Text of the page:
Thinking Anglicans

Women Bishops Delay – WATCH Press Statement

WATCH (Women and the Church) issued this statement this evening.

Tuesday, 19th January 2010 – for immediate release

Following the publication this week of General Synod’s February agenda, WATCH notes with deep regret that there will be no debate on the draft legislation for women bishops. The Revision Committee set up to prepare the legislation which will open the Episcopate to women has failed to complete its task in time for February’s synod, as requested in a synod motion one year ago. Although not explicitly asked to do so, the Revision Committee considered a range of options for the legislation, including models already rejected by General Synod.

Despite this disappointing setback, WATCH would like to thank those members of the Revision Committee who have worked hard and with dedication in their attempt to achieve the aims of the General Synod to create something that offers a moment of transformation of historic proportions in the life of the Church.

“At least no one can say that any stone has been left unturned” said Christina Rees, chair of WATCH. “We now expect the very best legislation to be presented well in advance of the July meeting of General Synod. We hope to see a clear, workable and straightforward set of proposals, which are closely aligned to what Synod requested in July 2008, namely legislation making it possible for women to be bishops within the existing structures of the Church. Perhaps all the extra time this is taking will help the Revision Committee to reach the simplicity that lies beyond complexity.”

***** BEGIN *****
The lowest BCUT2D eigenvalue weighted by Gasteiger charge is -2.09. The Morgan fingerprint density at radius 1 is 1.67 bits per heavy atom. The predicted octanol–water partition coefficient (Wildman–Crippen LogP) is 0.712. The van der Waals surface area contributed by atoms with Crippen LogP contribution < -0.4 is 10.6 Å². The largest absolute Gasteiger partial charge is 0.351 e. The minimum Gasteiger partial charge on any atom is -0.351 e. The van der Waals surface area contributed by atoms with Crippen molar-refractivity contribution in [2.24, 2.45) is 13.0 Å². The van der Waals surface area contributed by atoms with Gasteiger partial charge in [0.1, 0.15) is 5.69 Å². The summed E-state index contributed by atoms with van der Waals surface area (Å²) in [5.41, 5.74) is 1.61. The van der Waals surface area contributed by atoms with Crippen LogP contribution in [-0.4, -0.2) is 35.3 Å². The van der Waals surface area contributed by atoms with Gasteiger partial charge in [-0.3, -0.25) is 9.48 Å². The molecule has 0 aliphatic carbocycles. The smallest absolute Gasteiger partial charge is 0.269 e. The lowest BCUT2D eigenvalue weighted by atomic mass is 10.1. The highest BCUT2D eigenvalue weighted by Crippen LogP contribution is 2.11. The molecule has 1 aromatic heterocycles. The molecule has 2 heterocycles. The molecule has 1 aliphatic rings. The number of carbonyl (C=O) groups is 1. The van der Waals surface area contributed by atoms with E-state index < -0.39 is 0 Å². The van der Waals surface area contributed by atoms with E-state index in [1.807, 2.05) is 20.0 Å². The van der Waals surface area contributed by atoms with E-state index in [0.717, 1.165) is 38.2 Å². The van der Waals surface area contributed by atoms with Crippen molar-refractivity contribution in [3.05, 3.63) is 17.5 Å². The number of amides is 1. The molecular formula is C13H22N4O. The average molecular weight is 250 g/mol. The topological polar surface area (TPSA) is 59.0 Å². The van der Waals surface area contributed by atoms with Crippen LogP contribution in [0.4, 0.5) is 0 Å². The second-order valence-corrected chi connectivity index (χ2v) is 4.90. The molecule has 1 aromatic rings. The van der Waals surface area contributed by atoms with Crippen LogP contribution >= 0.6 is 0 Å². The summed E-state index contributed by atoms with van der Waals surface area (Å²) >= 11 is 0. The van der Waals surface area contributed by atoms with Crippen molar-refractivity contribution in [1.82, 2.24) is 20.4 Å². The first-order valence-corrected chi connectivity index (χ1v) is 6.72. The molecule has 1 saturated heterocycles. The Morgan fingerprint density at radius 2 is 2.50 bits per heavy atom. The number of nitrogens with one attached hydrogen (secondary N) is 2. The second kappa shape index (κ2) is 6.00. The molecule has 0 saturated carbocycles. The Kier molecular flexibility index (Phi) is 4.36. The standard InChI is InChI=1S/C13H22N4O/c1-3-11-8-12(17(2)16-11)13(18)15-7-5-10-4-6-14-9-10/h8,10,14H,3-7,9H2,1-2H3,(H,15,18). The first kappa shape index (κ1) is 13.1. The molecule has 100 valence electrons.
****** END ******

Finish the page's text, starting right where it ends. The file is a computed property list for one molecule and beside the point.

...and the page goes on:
WATCH is pleased to see that the Bishop of Manchester, as Chair of the Steering Committee, is to give February’s Synod a report on the process so far and hopes that he will provide a full explanation of the reasons for the delay. WATCH also hopes that he would agree that it would be unthinkable if their report is not brought to the July 2010 meeting of General Synod. This matter is of such ecclesial and public importance that should the Church fail to honour its decisions to allow women to be bishops, especially as women account for nearly 40% of the Church’s active clergy, it risks becoming an object of ridicule. WATCH therefore hopes that the Bishop of Manchester will provide assurances that the report will indeed be brought to the July 2010 meeting of General Synod without suffering further prevarication and delay.

Further, WATCH believes it is now incumbent upon the Revision Committee to produce a comprehensive report that will obviate the need for past models and options to be considered yet again in July 2010. Along with doubtless many members of General Synod, WATCH would also expect the Revision Committee’s report to be available well in advance of the July meeting, so that proper consideration and consultation may take place.

WATCH also hopes that the Business Committee will make every effort to ensure sufficient time and flexibility is scheduled at the July Synod to complete all the stages necessary for the draft legislation to be sent to the dioceses.


Christina Rees

Revd Hugh Lee
(General Synod member)

Revd Rachel Weir

Revd Dr Charles Read

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